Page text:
Cant remember the flight number but   similar  situation  but  with more  tragic  results.   pilots  were  flying  and  preparing  to land at a  airport  they dialled  the wrong   vor or  ndb  freq for  a landing  atc  told  them to report  when  they passed  the beacon. in the confusion  the plane  crossed  over  the wrong valley  for  the landing  and the  result  was  they crashed.Some  one  will know  the flight details

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Cant remember the flight number but   similar  situation  but  with more  tragic  results.   pilots  were  flying  and  preparing  to land at a  airport  they dialled  the wrong   vor or  ndb  freq for  a landing  atc  told  them to report  when  they passed  the beacon. in the confusion  the plane  crossed  over  the wrong valley  for  the landing  and the  result  was  they crashed.Some  one  will know  the flight details

 

Sounds like an incident in South America. Aircraft descending westbound into Santiago in Chile, misjudged position and flew into the last part of the Andes, which they thought they had already passed. That was partly due to some confusion about FMC selections and inadequate cross checking.

 

The topic also reminded me of another incident more than 30 years ago, in the days before GPS.

 

A Korean Air 747 had set up the INS incorrectly for a trans polar flight and crossed into a very sensitive part of Russian airspace. They did not respond to Russian radio warnings, thinking they were somewhere else, many miles from Russia. The 747 was shot down by a ground to air missile. Everyone was killed. Investigation showed wrong start point coordinates were set.

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Well that was not the reaction I was expecting.

 

We have had suggestions that Asians cant fly that were barely challenged and hints that the death penalty might be the appropriate for procedural errors. The common theme being that others were at fault and must be blamed. You will forgive me for stating that I hope none of you are commercial pilots. What I was hoping for was the recognition that we all make mistakes and it is up to us to expect them, recognize them and correct them. If you want to identify fault or cause, it should only be so that procedures can be improved to reduce repetition. Leave the blame for lawyers and ambulance chasers.

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Do airbus pilots really need to enter coordinates manually? If that's true then the problem is FMGS being not automated enough.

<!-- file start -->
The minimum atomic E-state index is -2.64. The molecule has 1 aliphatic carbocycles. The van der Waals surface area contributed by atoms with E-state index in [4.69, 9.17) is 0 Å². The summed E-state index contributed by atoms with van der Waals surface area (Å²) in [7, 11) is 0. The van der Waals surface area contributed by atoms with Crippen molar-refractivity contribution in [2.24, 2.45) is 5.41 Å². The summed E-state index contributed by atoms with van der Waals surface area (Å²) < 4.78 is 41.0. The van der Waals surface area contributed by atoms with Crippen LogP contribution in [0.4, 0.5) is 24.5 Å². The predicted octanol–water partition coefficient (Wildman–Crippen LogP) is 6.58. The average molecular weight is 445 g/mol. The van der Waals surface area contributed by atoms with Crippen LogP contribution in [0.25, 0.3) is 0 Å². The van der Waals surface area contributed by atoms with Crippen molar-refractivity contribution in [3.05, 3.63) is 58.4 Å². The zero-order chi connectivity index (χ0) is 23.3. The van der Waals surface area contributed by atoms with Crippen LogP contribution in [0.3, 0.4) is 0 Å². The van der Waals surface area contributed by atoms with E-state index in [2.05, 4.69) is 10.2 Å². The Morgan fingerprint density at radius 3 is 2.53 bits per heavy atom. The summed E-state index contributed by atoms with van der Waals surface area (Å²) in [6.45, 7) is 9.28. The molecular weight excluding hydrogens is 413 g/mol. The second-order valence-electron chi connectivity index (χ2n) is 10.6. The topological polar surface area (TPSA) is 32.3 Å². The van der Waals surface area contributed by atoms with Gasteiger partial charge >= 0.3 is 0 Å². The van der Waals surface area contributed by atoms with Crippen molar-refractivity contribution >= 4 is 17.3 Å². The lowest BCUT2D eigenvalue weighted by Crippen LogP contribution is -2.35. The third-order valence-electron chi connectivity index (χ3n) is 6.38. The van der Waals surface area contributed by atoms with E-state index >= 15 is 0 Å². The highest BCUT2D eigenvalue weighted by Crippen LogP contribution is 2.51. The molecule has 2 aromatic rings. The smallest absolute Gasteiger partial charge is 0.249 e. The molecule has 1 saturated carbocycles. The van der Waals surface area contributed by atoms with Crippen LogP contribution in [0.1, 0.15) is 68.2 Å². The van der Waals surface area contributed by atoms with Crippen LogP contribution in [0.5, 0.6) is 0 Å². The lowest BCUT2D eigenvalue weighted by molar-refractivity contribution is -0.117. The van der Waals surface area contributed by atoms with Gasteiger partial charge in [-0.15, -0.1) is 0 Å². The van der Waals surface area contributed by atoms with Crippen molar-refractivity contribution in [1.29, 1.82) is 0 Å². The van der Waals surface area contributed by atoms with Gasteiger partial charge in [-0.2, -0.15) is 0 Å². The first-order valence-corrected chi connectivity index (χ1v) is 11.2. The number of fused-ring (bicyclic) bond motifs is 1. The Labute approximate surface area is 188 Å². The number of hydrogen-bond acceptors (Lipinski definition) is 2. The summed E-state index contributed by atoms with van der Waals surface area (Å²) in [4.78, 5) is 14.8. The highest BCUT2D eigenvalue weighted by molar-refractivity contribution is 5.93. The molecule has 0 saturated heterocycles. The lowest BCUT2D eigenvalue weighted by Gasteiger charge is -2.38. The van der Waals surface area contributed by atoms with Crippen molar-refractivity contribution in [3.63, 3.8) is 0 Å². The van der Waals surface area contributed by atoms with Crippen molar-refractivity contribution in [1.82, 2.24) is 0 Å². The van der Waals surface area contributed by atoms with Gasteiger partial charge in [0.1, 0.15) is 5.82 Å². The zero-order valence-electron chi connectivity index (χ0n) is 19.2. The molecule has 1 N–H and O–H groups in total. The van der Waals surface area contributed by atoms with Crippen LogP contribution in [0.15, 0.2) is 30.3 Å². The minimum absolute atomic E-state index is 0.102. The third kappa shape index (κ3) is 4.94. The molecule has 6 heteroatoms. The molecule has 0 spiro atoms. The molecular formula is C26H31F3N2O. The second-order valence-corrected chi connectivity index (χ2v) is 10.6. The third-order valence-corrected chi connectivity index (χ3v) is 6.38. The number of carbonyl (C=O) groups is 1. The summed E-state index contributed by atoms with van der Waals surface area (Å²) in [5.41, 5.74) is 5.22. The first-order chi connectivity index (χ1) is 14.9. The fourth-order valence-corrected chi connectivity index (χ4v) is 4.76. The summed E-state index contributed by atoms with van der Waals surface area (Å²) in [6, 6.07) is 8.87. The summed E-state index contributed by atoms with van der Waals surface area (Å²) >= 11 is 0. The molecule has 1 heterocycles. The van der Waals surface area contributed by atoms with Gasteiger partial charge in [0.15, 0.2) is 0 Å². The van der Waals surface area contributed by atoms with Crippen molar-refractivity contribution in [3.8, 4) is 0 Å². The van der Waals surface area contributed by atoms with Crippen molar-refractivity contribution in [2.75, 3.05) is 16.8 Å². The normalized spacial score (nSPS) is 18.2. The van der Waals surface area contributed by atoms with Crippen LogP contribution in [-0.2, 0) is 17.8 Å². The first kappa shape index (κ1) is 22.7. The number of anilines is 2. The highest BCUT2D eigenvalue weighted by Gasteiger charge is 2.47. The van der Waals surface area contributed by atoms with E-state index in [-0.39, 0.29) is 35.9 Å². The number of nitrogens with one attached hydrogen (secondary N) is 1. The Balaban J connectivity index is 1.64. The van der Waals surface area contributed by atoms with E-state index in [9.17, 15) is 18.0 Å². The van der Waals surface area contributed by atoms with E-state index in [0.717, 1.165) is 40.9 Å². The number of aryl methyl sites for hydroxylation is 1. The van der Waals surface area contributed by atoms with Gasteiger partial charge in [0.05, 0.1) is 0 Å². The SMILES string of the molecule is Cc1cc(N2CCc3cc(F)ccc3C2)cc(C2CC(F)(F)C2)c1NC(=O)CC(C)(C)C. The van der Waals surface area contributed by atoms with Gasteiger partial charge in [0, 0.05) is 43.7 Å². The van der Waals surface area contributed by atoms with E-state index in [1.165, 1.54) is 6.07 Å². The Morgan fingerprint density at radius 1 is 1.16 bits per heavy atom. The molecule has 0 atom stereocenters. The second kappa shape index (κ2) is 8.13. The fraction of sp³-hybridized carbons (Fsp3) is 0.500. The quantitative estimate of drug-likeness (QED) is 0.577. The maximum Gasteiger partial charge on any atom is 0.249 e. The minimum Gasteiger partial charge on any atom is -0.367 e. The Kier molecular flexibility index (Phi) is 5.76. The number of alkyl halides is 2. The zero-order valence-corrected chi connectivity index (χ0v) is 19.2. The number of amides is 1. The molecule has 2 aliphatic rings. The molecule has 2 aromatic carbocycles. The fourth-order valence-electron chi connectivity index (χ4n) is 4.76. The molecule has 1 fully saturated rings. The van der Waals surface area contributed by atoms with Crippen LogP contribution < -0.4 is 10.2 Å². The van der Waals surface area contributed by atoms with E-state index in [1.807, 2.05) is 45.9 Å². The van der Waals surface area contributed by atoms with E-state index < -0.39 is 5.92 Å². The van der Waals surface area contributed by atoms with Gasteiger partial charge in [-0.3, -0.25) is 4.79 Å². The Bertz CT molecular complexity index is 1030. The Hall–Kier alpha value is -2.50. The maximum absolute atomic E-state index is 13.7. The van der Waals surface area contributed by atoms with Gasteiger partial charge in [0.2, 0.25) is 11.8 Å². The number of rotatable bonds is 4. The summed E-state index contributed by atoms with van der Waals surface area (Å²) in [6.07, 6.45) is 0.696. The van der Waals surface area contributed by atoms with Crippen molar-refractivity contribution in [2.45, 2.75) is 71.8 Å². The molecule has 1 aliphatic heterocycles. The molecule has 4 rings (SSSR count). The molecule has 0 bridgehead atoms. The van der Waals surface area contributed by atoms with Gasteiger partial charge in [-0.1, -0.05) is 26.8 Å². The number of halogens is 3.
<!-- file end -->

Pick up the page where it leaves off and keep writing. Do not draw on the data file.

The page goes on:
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Well that was not the reaction I was expecting.

 

We have had suggestions that Asians cant fly that were barely challenged and hints that the death penalty might be the appropriate for procedural errors. The common theme being that others were at fault and must be blamed. You will forgive me for stating that I hope none of you are commercial pilots. What I was hoping for was the recognition that we all make mistakes and it is up to us to expect them, recognize them and correct them. If you want to identify fault or cause, it should only be so that procedures can be improved to reduce repetition. Leave the blame for lawyers and ambulance chasers.

look at my signature, that will tell you enough about my credentials.

 

having said that, no one ever said mistakes are only punishable by death. however, this gross negligence in cross checking and literally not being able to recognize such a gross error is a big issue. that's just bad piloting. Plain and simple. as I said before, if they would have caught this mistake on the ground, I would have a completely different outlook on it. more so to the tune of fill out an ASAP and be done with it.

 

that didn't happen though. they never recognized the error until they where in cruise. It's a mistake that is can be forgiven for sure. however, it's unacceptable that they let it get that far.

 

like I said, a gate return is nothing compared to an air return.

 

look ant other accidents and I guarantee you that all accidents can be "forgiven," however that doesn't mean they should have ever happened in the first place. Comair 5191 comes to mind...

 

the crew made antecedents honest mistake and they lined up on the wrong runway. they never crosschecked it and look what happened. it's so sad that people lost their lives. Knowing what it's like to fly that early and be under time constraints like that, I most definitely